The economy is one of the big topics of discussion at this year’s annual meeting of the Iowa Association of Electric Cooperatives in West Des Moines. Mark Aeilps, the C.E.O. of the Southern Iowa Electric Coop in Bloomfield, says his organization is working hard on economic development projects to keep business in the slow economy.

“Because what builds electric loads for small business also makes a community thrive, so we have shared win-win resources trying to make that happen,” Aeilps says. That sharing includes partnerships with the S.B.A. and the Iowa Area Development group. Aeilps says the issue they face with businesses in Bloomfield are common across the state.

They’ve had a couple of major manufacturers in the industrial park that have closed and shut down several jobs. There have also been starts and stops with other businesses that he believes are linked to the economy. When it comes to generating the power needed for customers, the co-ops continue to try and increase renewable sources.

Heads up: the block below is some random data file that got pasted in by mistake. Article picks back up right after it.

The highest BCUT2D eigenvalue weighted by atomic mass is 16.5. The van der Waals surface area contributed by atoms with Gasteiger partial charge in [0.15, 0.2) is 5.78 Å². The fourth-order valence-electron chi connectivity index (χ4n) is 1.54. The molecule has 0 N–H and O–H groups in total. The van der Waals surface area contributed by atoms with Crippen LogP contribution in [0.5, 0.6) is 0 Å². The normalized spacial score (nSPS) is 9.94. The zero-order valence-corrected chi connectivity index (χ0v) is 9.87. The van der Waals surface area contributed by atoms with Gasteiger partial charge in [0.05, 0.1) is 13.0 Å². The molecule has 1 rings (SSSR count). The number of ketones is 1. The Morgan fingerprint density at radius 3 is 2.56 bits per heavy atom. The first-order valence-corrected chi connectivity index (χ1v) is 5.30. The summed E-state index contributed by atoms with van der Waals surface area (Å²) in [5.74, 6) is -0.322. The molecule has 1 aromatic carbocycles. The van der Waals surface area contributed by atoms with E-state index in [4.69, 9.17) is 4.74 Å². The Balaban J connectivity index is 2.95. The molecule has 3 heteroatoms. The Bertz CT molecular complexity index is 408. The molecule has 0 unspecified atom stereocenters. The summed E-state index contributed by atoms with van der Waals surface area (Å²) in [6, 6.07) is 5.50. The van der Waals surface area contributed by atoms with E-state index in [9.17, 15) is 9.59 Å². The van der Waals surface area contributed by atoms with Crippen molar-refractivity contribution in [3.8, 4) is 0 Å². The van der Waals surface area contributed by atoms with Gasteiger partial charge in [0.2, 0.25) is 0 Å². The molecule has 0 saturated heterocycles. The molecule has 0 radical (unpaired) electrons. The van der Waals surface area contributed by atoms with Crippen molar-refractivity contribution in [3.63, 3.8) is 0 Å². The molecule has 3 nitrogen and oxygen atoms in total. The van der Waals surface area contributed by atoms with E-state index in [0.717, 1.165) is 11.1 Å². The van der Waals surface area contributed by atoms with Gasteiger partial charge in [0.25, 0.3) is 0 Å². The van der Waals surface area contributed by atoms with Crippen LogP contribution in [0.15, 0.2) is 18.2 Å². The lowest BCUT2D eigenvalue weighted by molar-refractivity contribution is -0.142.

Aeilps says the success in that area depends on location. Southeast Iowa for example isn’t as windy as other parts of the state, such as northwest Iowa, so they’ve seen less windpower in their mix. “I think solar development is coming along quickly and will become a big player at some point,” Aeilps says.

Legislative issues are usually a hot topic at the annual meeting, but the federal budget stalemate has impacted those discussions. “There’s very little activity going on because of the gridlock in Washington, so even the things that need to be done, whether it be promoting renewable energy or whatever, can’t find the vehicle to push it through congress,” Aeilps explained.

Some 500 electric co-op representatives are attending the meeting that wraps up today in West Des Moines.